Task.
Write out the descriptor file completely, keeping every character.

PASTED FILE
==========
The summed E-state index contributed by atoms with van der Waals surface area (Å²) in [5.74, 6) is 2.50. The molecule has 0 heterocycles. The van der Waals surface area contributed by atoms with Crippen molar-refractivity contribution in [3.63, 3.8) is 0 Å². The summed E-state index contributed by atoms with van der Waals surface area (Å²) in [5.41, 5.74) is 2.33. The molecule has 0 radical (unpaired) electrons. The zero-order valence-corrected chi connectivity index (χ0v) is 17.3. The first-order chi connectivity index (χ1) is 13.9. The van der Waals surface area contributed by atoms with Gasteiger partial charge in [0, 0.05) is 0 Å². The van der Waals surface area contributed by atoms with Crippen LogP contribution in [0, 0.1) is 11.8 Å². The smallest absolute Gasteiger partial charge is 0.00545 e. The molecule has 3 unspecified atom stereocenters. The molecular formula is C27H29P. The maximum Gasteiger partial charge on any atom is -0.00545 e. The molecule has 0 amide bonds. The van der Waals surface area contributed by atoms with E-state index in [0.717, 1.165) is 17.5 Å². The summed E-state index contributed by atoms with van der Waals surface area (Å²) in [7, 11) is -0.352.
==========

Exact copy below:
The summed E-state index contributed by atoms with van der Waals surface area (Å²) in [5.74, 6) is 2.50. The molecule has 0 heterocycles. The van der Waals surface area contributed by atoms with Crippen molar-refractivity contribution in [3.63, 3.8) is 0 Å². The summed E-state index contributed by atoms with van der Waals surface area (Å²) in [5.41, 5.74) is 2.33. The molecule has 0 radical (unpaired) electrons. The zero-order valence-corrected chi connectivity index (χ0v) is 17.3. The first-order chi connectivity index (χ1) is 13.9. The van der Waals surface area contributed by atoms with Gasteiger partial charge in [0, 0.05) is 0 Å². The van der Waals surface area contributed by atoms with Crippen LogP contribution in [0, 0.1) is 11.8 Å². The smallest absolute Gasteiger partial charge is 0.00545 e. The molecule has 3 unspecified atom stereocenters. The molecular formula is C27H29P. The maximum Gasteiger partial charge on any atom is -0.00545 e. The molecule has 0 amide bonds. The van der Waals surface area contributed by atoms with E-state index in [0.717, 1.165) is 17.5 Å². The summed E-state index contributed by atoms with van der Waals surface area (Å²) in [7, 11) is -0.352.